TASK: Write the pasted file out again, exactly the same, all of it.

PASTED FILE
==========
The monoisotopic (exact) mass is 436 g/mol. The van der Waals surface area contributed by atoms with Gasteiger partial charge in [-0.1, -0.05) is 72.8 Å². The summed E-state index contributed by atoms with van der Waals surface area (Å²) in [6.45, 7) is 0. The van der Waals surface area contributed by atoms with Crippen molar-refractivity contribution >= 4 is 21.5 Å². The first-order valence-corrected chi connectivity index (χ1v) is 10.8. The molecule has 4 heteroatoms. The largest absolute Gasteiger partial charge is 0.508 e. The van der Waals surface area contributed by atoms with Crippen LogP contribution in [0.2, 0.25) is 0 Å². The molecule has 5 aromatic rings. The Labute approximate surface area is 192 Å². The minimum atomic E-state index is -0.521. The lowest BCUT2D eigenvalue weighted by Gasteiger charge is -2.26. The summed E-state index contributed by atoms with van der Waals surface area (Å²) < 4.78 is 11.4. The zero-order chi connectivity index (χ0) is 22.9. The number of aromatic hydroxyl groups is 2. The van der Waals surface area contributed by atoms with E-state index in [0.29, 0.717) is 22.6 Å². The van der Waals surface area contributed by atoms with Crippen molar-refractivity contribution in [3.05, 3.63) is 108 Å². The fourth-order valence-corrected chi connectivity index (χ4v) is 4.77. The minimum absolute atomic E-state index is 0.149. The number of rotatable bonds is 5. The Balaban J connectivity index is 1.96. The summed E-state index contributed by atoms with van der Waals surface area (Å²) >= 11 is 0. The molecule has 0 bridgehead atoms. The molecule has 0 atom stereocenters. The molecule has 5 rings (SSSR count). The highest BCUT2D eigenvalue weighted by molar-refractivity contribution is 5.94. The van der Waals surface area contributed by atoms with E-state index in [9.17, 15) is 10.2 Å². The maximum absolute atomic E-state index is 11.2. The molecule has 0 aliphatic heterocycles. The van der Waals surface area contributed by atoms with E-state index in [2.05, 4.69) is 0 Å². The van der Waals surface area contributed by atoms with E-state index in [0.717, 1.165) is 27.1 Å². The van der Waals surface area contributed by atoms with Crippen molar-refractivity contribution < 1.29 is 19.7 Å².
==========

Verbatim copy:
The monoisotopic (exact) mass is 436 g/mol. The van der Waals surface area contributed by atoms with Gasteiger partial charge in [-0.1, -0.05) is 72.8 Å². The summed E-state index contributed by atoms with van der Waals surface area (Å²) in [6.45, 7) is 0. The van der Waals surface area contributed by atoms with Crippen molar-refractivity contribution >= 4 is 21.5 Å². The first-order valence-corrected chi connectivity index (χ1v) is 10.8. The molecule has 4 heteroatoms. The largest absolute Gasteiger partial charge is 0.508 e. The van der Waals surface area contributed by atoms with Crippen LogP contribution in [0.2, 0.25) is 0 Å². The molecule has 5 aromatic rings. The Labute approximate surface area is 192 Å². The minimum atomic E-state index is -0.521. The lowest BCUT2D eigenvalue weighted by Gasteiger charge is -2.26. The summed E-state index contributed by atoms with van der Waals surface area (Å²) < 4.78 is 11.4. The zero-order chi connectivity index (χ0) is 22.9. The number of aromatic hydroxyl groups is 2. The van der Waals surface area contributed by atoms with E-state index in [0.29, 0.717) is 22.6 Å². The van der Waals surface area contributed by atoms with Crippen molar-refractivity contribution in [3.05, 3.63) is 108 Å². The fourth-order valence-corrected chi connectivity index (χ4v) is 4.77. The minimum absolute atomic E-state index is 0.149. The number of rotatable bonds is 5. The Balaban J connectivity index is 1.96. The summed E-state index contributed by atoms with van der Waals surface area (Å²) >= 11 is 0. The molecule has 0 bridgehead atoms. The molecule has 0 atom stereocenters. The molecule has 5 rings (SSSR count). The highest BCUT2D eigenvalue weighted by molar-refractivity contribution is 5.94. The van der Waals surface area contributed by atoms with E-state index in [9.17, 15) is 10.2 Å². The maximum absolute atomic E-state index is 11.2. The molecule has 0 aliphatic heterocycles. The van der Waals surface area contributed by atoms with E-state index in [2.05, 4.69) is 0 Å². The van der Waals surface area contributed by atoms with E-state index in [0.717, 1.165) is 27.1 Å². The van der Waals surface area contributed by atoms with Crippen molar-refractivity contribution < 1.29 is 19.7 Å².